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Leavitt Releases New Guidelines on Physical Activity

October 8, 2008

By Lee Davidson Deseret News

Health and Human Services Secretary Mike Leavitt says adults would gain substantial health benefits from 2.5 hours a week of moderate aerobic activity, while children need an hour or more of physical activity a day.

Leavitt, the former governor of Utah, released on Tuesday new guidelines for activity developed by a 13-member advisory committee he appointed last year to review recent scientific research about physical activity and health.

“The evidence is clear — regular physical activity over months and years produces long-term health benefits and reduces the risk of many diseases. The more physically active you are, the more health benefits you gain,” Leavitt said.

“It’s important for all Americans to be active, and the guidelines are a road map to include physical activity in their daily routine,” he said.

Leavitt added that regular physical activity reduces the risk in adults of such things as early death, heart disease, stroke, high blood pressure, type 2 diabetes, colon and breast cancer and depression. It can improve thinking ability in older adults.

The full guidelines are available at health.gov/paguidelines. Following are key recommendations for some groups:

— Children and adolescents: They should have an hour or more of moderate or vigorous aerobic physical activity a day, including vigorous physical activity at least three days a week. Examples of moderate activities include hiking, skateboarding, bicycling or brisk walking. Vigorous activities include such things as running, soccer, basketball or hockey.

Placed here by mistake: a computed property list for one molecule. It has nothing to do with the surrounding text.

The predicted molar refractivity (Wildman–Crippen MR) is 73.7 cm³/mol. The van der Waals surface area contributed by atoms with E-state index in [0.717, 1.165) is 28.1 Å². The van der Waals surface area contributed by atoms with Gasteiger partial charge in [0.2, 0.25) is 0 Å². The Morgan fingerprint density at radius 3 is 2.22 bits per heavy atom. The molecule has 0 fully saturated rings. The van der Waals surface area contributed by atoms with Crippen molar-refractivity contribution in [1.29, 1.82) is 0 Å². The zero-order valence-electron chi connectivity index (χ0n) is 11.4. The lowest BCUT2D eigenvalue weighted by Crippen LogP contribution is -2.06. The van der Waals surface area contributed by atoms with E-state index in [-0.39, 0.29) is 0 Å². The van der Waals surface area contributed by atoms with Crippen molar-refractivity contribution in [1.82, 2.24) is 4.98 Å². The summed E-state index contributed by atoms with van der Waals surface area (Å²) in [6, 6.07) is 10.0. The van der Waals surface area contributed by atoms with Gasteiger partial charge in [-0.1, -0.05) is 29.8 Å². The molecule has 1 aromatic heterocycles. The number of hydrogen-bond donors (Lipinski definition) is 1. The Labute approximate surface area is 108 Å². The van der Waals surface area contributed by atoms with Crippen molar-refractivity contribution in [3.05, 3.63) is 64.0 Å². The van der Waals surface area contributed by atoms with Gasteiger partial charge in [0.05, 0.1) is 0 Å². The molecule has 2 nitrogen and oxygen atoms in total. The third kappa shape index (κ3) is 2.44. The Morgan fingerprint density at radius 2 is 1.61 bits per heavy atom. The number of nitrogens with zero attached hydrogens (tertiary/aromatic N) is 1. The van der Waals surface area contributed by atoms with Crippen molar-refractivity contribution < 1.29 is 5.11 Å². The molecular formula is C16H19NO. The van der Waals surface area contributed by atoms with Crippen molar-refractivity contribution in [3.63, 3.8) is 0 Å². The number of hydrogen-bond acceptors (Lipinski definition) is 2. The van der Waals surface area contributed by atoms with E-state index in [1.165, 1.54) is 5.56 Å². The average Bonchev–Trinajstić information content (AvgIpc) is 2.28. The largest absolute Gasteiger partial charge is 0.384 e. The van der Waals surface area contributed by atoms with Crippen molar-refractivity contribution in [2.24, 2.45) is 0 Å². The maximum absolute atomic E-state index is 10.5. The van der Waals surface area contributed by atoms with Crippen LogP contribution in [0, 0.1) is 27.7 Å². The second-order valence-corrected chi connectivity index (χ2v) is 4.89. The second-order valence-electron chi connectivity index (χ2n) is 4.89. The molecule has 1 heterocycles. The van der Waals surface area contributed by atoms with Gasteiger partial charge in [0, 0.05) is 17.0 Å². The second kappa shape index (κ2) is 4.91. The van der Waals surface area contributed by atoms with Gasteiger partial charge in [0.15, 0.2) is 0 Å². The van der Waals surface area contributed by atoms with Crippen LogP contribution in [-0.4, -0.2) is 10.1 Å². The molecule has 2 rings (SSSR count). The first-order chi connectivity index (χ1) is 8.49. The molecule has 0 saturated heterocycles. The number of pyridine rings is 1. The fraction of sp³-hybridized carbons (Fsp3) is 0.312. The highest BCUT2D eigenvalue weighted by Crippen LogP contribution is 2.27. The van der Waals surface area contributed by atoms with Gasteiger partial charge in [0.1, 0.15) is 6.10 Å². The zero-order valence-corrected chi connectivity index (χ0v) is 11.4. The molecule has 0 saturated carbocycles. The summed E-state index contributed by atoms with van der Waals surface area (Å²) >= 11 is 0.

Children and adolescents should also incorporate muscle- strengthening activities, such as sit-ups or rope climbing, three days a week. Bone-strengthening activities — such as jumping rope, running and skipping — are recommended three days a week.

— Adults: They gain substantial health benefits from 2.5 hours a week of moderate aerobic physical activity, or an hour and 15 minutes a week of vigorous activity. Aerobic activity should be performed in episodes of at least 10 minutes.

For more extensive health benefits, adults should increase to five hours a week of moderate aerobic activity or 2.5 hours of vigorous activity. Adults should incorporate muscle-strengthening activities — such as weight training, push-ups, sit-ups, heavy gardening or carrying heavy loads — at least two days a week.

— Older adults: They should follow the guidelines for other adults when it is within their physical capacity. They should be as physically active as their abilities allow.

— Pregnant women: Healthy women should get at least 2.5 hours of moderate aerobic activity a week during pregnancy. Pregnant woman who previously engaged in vigorous physical activity can continue it during pregnancy if they remain healthy and discuss with their doctor how and when activity should be adjusted.

(c) 2008 Deseret News (Salt Lake City). Provided by ProQuest LLC. All rights Reserved.




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